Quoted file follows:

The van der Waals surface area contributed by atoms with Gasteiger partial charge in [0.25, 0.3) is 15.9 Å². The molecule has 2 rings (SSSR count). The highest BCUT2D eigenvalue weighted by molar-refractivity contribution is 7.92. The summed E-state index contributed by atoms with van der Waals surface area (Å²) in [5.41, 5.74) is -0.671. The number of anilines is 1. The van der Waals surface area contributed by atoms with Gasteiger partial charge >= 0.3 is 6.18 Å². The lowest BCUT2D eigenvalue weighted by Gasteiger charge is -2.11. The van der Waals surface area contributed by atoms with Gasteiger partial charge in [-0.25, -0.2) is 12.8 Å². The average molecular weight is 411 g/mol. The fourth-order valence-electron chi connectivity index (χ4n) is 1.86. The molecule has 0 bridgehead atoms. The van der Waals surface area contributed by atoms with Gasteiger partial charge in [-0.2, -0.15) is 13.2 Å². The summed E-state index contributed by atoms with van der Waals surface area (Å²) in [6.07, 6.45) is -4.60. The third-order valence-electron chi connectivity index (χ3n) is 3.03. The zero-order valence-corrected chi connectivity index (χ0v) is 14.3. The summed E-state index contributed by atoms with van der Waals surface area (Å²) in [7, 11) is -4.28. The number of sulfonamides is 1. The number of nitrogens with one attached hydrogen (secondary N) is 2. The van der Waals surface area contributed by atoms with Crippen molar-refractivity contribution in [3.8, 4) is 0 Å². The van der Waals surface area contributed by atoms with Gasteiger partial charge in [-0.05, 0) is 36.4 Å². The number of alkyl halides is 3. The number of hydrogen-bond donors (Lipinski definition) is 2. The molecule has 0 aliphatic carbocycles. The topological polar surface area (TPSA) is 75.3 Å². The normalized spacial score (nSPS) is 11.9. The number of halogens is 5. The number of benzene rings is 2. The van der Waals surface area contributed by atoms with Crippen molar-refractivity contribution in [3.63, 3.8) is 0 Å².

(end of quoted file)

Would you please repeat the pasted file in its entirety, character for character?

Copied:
The van der Waals surface area contributed by atoms with Gasteiger partial charge in [0.25, 0.3) is 15.9 Å². The molecule has 2 rings (SSSR count). The highest BCUT2D eigenvalue weighted by molar-refractivity contribution is 7.92. The summed E-state index contributed by atoms with van der Waals surface area (Å²) in [5.41, 5.74) is -0.671. The number of anilines is 1. The van der Waals surface area contributed by atoms with Gasteiger partial charge >= 0.3 is 6.18 Å². The lowest BCUT2D eigenvalue weighted by Gasteiger charge is -2.11. The van der Waals surface area contributed by atoms with Gasteiger partial charge in [-0.25, -0.2) is 12.8 Å². The average molecular weight is 411 g/mol. The fourth-order valence-electron chi connectivity index (χ4n) is 1.86. The molecule has 0 bridgehead atoms. The van der Waals surface area contributed by atoms with Gasteiger partial charge in [-0.2, -0.15) is 13.2 Å². The summed E-state index contributed by atoms with van der Waals surface area (Å²) in [6.07, 6.45) is -4.60. The third-order valence-electron chi connectivity index (χ3n) is 3.03. The zero-order valence-corrected chi connectivity index (χ0v) is 14.3. The summed E-state index contributed by atoms with van der Waals surface area (Å²) in [7, 11) is -4.28. The number of sulfonamides is 1. The number of nitrogens with one attached hydrogen (secondary N) is 2. The van der Waals surface area contributed by atoms with Crippen molar-refractivity contribution in [3.8, 4) is 0 Å². The van der Waals surface area contributed by atoms with Gasteiger partial charge in [-0.05, 0) is 36.4 Å². The number of alkyl halides is 3. The number of hydrogen-bond donors (Lipinski definition) is 2. The molecule has 0 aliphatic carbocycles. The topological polar surface area (TPSA) is 75.3 Å². The normalized spacial score (nSPS) is 11.9. The number of halogens is 5. The number of benzene rings is 2. The van der Waals surface area contributed by atoms with Crippen molar-refractivity contribution in [3.63, 3.8) is 0 Å².